Trail running tails

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Sometimes it’s not what you’ve run, but how you ran, or who you shared it with. When running with a friend, there’s always chat, and a slight edge of competition lurking just beneath the surface, as you strive to push each other. There’s a subtle frisson, and often the focus shifts on to each other, rather than absorbing where you are and how you thrive in the fluidity and movement of running itself. There’s one running partner I’d choose above anyone else, for the amount he’s taught me about how to run, and how to enjoy every second.

He’s not the fastest runner, and his breath smells, but the bark of his commands, and the delight he exudes while revelling in the landscapes we run through, is totally infectious and all pervading. He even sleeps with his head on my wet shoes, as they steam gently in front of the wood burner, after a run in the fells. For those who know me, my coach needs no introduction, he’s my 43kg furry shadow, Maximus a Bernese Mountain Dog. He’s no Usain Bolt, but neither am I, but we specialise in long days out without any risk of having to avoid breaking any records on the way.

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The author Richard Askwith is perhaps best known for his classic book ‘Feet in the Clouds’ (link), a tale of his obsession with the Bob Graham Round, and fell running in the Lake District and UK. Surprisingly it wasn’t this book that struck a chord with me, but the following book ‘Running Free’ (link),  in which he explores a persons move to reconnect with nature, as a later phase in their evolution as a runner. He frequently runs with his dog, and summarises the benefits better than I ever could; “The real rewards of running with a dog come not from encouraging the dog to enjoy exercising in a more human way, but from learning to enjoy one’s own exercise in a more canine way“(link).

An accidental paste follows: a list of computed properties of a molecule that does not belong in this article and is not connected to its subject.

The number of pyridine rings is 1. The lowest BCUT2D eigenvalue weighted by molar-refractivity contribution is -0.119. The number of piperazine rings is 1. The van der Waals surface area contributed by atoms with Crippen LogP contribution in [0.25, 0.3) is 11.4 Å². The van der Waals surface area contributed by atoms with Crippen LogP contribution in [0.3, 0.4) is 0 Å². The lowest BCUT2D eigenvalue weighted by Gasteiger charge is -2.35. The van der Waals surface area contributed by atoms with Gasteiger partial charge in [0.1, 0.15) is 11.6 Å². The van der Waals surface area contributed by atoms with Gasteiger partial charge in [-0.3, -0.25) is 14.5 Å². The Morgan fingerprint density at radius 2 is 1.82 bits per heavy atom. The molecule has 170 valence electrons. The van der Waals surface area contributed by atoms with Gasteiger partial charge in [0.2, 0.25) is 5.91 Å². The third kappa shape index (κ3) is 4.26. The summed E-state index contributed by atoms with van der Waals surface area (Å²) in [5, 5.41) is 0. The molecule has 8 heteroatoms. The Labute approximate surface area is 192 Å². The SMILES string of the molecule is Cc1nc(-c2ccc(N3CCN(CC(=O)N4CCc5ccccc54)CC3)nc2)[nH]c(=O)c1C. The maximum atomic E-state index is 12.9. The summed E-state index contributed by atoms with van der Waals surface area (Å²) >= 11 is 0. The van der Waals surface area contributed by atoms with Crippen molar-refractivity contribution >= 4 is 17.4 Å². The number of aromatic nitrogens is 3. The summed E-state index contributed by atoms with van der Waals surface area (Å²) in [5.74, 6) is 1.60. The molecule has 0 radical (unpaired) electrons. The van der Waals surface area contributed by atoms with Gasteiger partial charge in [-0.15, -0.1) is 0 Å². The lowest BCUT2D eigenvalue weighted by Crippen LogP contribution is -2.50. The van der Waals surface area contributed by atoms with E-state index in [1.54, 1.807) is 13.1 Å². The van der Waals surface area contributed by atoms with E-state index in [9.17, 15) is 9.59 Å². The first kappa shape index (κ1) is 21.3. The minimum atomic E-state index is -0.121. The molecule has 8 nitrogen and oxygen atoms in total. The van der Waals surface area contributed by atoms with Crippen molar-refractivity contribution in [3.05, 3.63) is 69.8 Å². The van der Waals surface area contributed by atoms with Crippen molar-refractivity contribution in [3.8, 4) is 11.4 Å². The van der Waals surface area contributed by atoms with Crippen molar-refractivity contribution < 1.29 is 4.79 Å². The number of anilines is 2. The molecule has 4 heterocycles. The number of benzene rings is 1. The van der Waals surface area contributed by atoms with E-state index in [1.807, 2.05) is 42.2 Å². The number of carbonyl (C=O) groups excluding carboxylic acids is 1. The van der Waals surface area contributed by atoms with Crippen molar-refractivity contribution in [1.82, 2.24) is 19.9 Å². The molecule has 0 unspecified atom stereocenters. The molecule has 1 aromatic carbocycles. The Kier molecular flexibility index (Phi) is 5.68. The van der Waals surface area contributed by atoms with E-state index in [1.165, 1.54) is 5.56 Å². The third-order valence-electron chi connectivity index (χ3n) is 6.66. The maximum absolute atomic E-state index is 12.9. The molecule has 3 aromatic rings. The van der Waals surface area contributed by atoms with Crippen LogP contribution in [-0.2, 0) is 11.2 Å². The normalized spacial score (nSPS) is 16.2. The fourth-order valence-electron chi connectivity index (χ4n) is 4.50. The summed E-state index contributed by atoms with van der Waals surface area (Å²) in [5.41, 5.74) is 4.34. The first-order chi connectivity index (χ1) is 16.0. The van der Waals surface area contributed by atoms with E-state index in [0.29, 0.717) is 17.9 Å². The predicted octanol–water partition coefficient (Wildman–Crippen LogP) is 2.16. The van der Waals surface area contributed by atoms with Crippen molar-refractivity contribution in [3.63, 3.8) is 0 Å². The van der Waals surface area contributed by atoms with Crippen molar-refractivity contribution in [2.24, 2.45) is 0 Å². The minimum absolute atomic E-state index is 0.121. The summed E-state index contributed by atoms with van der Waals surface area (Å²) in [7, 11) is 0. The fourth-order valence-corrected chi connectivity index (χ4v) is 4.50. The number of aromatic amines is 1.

No one will teach you more about how to enjoy a run than a dog. No one will be more supportive of your early morning sorties. No one will moan less about the weather if it’s raining or cold. That aside, running with a dog is not just having a training partner, as genuinely they are the best coach you will ever have. Dogs teach you to learn, not just to churn out the miles. You see them detect a scent, and they heighten your senses, as you perhaps pick up the faint musky smell of deer. Those awoken senses make you smell the moss on a rock or fallen log, that you subliminally then raise your feet to clear, so as not to slip. The ease with which a dog changes its cadence on different terrain, and moves on steep ground, constantly teaches us how to improve and gain instincts.

I have become a better distance runner from running with my dog. He echoes what the legendary mountain guide Ivano Ghirardini once told me; “always go peacefully in the mountains“. This wasn’t a vapid hippyish statement, but an encouragement to approach the mountains in the most efficient, relaxed and lowest impact method. My favourite quote comes from the climber Yvon Chouinard, who said “the more you know, the less you need“, and who knows more and carries less than a dog? Perhaps they’ve got it right all along, and we need to shun the hill reps, the gels, and the latest compression gear, to watch what has worked for thousands of years; nature.

A dog teaches you to see things differently, to move more efficiently, and to better take strength from where you are running. The rewards from running in the mountains with a dog are poorly documented, but for anyone who regularly does it, you will know how valuable it is to you. Maximus knows how important it is, and I’m sure he feels the same way too. As we stop mid run on a mountain top, he always sits next to me, and I feel an almost imperceptible nudge of his weight closer to me, to acknowledge a shared joy of our experience which no one else could understand in our moment. I’m privileged to have been taught to run more like a dog, and could never wish for a better coach. Thank you Max.

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5 responses to “Trail running tails

  1. Really enjoyed this. I do all my running with a dog and pretty much all of this rang true. If you don’t mind me asking, what sort of distances do you do with Max and how does he get on with the heat?

    • Hi, thanks for the message. I really vary the distances I run with Max. Most frequently I’m only out for a couple of hours, on mountain terrain, but I’ve run up to a fairly full day with him before c.8hrs without any problems when he was a bit younger. He’s not a fan of heat, so mountain running is perfect, in that there are snow patches or streams for him to cool off in. I tend to find longer steady runs suit him more than shorter faster ones, as he gets into a good steady pace (me too!). Thanks again, K

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